“One of them is for low-budget cars, where you cannot really afford to wire the whole car. It is cheaper to have just one source of sound. The second one is for cars that need to be really flexible. It’s not so wild, I think many customers are really interested in this. We have OEMs interested, too.”
The true audiophiles that won’t let a sound bar replace an 18-speaker surround sound system are in for a treat, too. Looking further into the future, Harman could work with car manufacturers to pioneer a more modular approach to sound. “You start by buying the car. Then you can say, ‘okay, I would like to have more volume, a richer sound, or more bass,’ and you can purchase additional equipment to add to your sound system. It’s pretty easy to do.” Siebourg warned it will take a little while before car companies are ready to adopt an à la carte model for in-car sound, so the aftermarket will remain the best solution for drivers seeking a custom sound system in the foreseeable future.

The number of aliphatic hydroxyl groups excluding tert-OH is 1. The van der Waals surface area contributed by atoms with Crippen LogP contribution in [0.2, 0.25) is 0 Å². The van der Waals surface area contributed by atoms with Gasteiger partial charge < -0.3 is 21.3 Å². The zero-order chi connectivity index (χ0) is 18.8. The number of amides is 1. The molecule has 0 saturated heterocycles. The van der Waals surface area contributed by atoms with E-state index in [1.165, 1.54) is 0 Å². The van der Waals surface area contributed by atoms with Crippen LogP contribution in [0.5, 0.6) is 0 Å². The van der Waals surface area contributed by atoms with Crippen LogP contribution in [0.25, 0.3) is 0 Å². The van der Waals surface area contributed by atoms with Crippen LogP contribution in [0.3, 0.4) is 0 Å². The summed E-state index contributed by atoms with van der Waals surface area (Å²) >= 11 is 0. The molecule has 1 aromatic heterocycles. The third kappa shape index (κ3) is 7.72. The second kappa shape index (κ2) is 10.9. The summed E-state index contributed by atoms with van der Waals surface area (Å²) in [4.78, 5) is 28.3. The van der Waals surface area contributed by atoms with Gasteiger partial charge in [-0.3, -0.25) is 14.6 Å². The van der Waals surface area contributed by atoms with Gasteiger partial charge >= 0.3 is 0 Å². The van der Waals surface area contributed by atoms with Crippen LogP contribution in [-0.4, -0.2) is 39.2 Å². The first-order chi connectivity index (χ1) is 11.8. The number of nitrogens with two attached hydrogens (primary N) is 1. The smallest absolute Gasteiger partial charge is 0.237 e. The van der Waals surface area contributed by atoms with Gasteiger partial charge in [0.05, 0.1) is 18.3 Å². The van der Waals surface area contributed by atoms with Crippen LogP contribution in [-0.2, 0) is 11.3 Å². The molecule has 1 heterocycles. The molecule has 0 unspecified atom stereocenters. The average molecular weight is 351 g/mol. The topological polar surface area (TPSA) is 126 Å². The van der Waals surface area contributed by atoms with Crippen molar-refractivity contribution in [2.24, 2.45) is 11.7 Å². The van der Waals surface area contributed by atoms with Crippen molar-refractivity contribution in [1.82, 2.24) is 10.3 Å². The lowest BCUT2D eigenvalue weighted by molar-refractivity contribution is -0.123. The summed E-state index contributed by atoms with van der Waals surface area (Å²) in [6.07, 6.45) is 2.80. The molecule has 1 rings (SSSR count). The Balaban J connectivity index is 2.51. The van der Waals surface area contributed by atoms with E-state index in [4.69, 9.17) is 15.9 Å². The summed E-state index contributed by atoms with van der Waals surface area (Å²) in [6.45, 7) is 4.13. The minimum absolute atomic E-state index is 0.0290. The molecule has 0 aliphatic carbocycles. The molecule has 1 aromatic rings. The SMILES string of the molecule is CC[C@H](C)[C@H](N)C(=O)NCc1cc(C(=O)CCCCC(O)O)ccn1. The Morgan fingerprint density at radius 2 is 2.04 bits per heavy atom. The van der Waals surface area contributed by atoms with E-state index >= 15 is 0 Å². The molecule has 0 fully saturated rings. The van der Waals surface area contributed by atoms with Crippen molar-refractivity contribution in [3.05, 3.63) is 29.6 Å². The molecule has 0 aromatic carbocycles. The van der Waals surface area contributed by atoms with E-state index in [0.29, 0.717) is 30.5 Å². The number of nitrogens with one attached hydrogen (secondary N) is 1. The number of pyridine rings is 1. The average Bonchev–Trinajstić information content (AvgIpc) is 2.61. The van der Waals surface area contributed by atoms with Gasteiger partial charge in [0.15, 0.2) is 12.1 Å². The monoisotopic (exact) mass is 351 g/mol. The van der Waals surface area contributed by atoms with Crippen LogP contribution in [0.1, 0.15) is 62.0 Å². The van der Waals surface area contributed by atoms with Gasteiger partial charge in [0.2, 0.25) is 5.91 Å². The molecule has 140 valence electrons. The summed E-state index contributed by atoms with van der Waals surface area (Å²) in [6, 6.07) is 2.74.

What about today?
Going back to the present, Siebourg talked about some of his recent work with Volvo. The Swedish brand is a leader in the field of car audio, as we found out last year when we went behind the scenes in the company’s sound lab. Siebourg’s team helped design the top-spec audio system available in the brand-new XC40, the company’s smallest crossover. As always, the project focused on integrating the stereo in a way that corresponds to the brand’s image in terms of sound, look, and feel. Every project presents a unique set of challenges, but Siebourg told us working with Volvo is a pleasure.
“Volvo is a very good customer so it’s difficult for me to say what was the most challenging part [of the project]. They are very transparent and we have a really good relationship with them. We’re proud of what we accomplished with the Bowers & Wilkins sound system,” he summed up. The final design utilized input from designers in America, Europe, and Australia to create a global product that allies the respective design languages of Bowers & Wilkins and Volvo without watering down either side. We can’t wait to check it out.